Writing Art History Since 2002

First Title

Marking the artist’s first public art exhibition in the United States and Côte d’Ivoire.

 Aïda Muluneh, To speak in silence, 2022. Courtesy the artist.

On the 1st of March, 2023, Public Art Fund will debut ‘This is where I am’, an exhibition of twelve new photographs by Aïda Muluneh on over 330 JCDecaux bus shelters across New York, Boston, and Chicago in the United States, and Abidjan in Côte d’Ivoire. The exhibition will mark the first time that Public Art Fund presents artwork on the African continent, simultaneously expanding the organisation’s partnership with JCDecaux beyond the United States.

Born in Addis Ababa, Ethiopia, Muluneh’s practice focuses on her cultural heritage as a way to explore themes of history, politics, sense of place, and other pressing issues such as the climate crisis. For this new series, Muluneh drew inspiration from Ethiopian poet Tsegaye Gabre-Medhin’s “This is where I am”. Written in 1974 – the year that marked both Muluneh’s birth and the start of the Ethiopian Revolution – the poem and the resulting body of photographs are markedly personal. The series bridges past and present, as Muluneh examines her experiences as an immigrant and refugee, reflects upon the various political regimes she has lived through, and borrows visual language from religious iconography. ‘Aïda Muluneh: This is where I am’ broadens Public Art Fund and JCDecaux’s partnership, and is the artist’s first public art exhibition in both the United States and Côte d’Ivoire.

Aïda Muluneh is known for her bold colour palette and photographs that centre stoic African women. Her artworks reference various art historical genres and cultural influences, including Renaissance painting, Surrealism, West African studio portrait photography, as well as Ethiopian body ornamentation. Muluneh maps unique visual lexicons in her work, creating enigmatic, graphically patterned settings composed of hand-painted backdrops. Central to her photographs are figures regally posed in compositions inspired by Christian Renaissance iconographies, alongside motifs and visual cues alluding to the social structures and political formations of her home country. Muluneh’s practice counters stereotypical images of poverty and violence in Africa so often distributed throughout Western media, sharing with the public powerful, striking, and multifaceted images of African women.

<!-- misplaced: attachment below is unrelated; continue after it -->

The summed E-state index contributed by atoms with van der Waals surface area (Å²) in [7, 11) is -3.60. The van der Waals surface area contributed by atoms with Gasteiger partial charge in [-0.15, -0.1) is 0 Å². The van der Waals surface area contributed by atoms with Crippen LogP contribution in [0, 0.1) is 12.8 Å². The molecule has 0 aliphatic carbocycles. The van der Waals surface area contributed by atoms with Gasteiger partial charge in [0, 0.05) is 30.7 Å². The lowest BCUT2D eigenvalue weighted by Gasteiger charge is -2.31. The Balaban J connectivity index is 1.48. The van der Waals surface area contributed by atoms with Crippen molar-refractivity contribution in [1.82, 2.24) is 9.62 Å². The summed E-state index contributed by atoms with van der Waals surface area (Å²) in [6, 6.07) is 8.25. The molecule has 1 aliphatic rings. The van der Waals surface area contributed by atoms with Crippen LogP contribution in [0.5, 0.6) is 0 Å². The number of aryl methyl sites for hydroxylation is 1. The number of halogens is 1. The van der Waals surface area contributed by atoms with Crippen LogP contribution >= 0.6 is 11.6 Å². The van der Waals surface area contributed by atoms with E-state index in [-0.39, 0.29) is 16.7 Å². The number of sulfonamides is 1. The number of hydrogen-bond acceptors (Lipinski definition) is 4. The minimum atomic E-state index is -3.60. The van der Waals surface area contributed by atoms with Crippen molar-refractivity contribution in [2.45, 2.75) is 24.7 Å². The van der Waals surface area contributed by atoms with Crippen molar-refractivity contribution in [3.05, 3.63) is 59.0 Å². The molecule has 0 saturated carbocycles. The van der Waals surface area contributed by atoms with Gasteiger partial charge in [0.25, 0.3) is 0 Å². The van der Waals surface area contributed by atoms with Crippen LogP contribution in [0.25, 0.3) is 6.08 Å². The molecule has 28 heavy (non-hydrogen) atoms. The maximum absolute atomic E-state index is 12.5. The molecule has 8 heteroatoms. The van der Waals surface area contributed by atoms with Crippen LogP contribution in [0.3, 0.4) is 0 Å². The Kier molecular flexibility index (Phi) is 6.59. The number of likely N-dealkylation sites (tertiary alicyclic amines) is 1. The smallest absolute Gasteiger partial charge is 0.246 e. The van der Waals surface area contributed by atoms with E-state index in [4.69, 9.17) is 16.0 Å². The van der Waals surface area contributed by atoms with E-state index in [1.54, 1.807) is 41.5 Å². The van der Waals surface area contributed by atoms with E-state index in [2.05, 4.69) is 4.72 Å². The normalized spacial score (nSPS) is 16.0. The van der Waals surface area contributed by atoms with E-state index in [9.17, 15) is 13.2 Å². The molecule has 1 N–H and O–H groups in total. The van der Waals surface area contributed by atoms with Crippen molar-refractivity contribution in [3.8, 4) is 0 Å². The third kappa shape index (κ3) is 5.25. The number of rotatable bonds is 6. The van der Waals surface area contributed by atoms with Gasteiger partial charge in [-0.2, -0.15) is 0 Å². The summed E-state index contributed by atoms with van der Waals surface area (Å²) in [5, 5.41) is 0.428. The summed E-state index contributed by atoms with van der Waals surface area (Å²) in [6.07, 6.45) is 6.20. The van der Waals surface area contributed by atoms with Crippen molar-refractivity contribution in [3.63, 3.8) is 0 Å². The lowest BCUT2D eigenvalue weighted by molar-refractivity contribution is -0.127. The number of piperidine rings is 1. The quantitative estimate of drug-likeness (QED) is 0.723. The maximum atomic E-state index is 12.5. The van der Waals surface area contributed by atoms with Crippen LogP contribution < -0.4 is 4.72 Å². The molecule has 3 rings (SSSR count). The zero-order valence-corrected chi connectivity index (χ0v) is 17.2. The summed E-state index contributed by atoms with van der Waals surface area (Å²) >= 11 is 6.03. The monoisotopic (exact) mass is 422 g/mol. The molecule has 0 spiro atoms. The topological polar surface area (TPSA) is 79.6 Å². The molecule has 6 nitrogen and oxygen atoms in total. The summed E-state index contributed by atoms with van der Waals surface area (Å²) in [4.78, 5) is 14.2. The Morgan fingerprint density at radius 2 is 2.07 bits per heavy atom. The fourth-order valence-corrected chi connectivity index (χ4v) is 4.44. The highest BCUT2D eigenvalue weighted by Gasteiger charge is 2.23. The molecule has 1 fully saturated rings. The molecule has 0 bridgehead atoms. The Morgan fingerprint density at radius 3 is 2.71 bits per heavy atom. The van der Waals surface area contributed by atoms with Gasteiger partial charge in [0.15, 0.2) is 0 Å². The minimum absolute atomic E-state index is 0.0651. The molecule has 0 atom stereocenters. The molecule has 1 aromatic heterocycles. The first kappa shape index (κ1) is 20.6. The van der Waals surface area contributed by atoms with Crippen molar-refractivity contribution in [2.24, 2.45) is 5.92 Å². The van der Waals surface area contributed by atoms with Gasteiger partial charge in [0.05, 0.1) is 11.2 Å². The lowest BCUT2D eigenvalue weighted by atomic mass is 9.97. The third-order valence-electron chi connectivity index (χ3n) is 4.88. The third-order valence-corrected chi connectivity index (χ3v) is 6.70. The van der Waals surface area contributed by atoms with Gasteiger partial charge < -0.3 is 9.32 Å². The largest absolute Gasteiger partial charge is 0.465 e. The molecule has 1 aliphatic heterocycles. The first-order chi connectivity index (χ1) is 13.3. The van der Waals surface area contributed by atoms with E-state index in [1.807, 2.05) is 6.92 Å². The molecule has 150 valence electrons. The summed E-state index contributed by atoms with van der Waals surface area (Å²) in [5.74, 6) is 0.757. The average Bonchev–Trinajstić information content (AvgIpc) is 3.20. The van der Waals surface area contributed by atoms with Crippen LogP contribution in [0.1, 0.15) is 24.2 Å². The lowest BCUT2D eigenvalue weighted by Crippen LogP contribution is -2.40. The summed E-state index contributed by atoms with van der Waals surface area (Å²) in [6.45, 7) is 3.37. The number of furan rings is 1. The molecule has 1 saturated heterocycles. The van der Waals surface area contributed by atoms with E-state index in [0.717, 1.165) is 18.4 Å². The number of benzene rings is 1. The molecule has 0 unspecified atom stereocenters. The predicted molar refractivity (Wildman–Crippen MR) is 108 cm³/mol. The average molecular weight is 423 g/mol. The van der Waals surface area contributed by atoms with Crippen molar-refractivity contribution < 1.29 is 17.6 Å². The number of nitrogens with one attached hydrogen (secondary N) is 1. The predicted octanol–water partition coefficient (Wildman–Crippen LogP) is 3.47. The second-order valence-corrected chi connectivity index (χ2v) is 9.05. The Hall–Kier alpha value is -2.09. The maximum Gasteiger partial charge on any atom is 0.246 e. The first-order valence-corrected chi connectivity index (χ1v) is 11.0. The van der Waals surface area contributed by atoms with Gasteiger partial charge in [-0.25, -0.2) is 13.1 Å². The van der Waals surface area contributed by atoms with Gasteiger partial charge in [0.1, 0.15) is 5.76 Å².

“Aïda Muluneh’s vibrant surrealist portraits comprise individual vignettes that poetically and symbolically portray facets of her experiences as an immigrant, refugee, and African woman,” says Public Art Fund Adjunct Curator Katerina Stathopoulou. “These larger-than-life portraits stand as markers of Muluneh’s life, bringing these stories into the public spotlight across four cities and two continents.”

‘This is where I am’ is rich with recurring motifs central to Muluneh’s practice. The repetition of eyes, keys, and stars, as well as props that serve as cultural references such as traditional Ethiopian coffee pots, cowrie shells, head scarfs, and Amharic text, can be localised in Ethiopian history, while also inviting viewers to generate their own interpretations. One prominent symbol that Muluneh frequently features in her work, including this series, is the jebena, a traditional Ethiopian coffee pot that stands in as the country’s most famous export as well as a popular social gathering point amongst local women. Recontextualising a prominent surrealist symbol, Muluneh also employs the eye throughout her work to reference ways people respond to, turn away from, or bear witness to surrounding political and social injustices.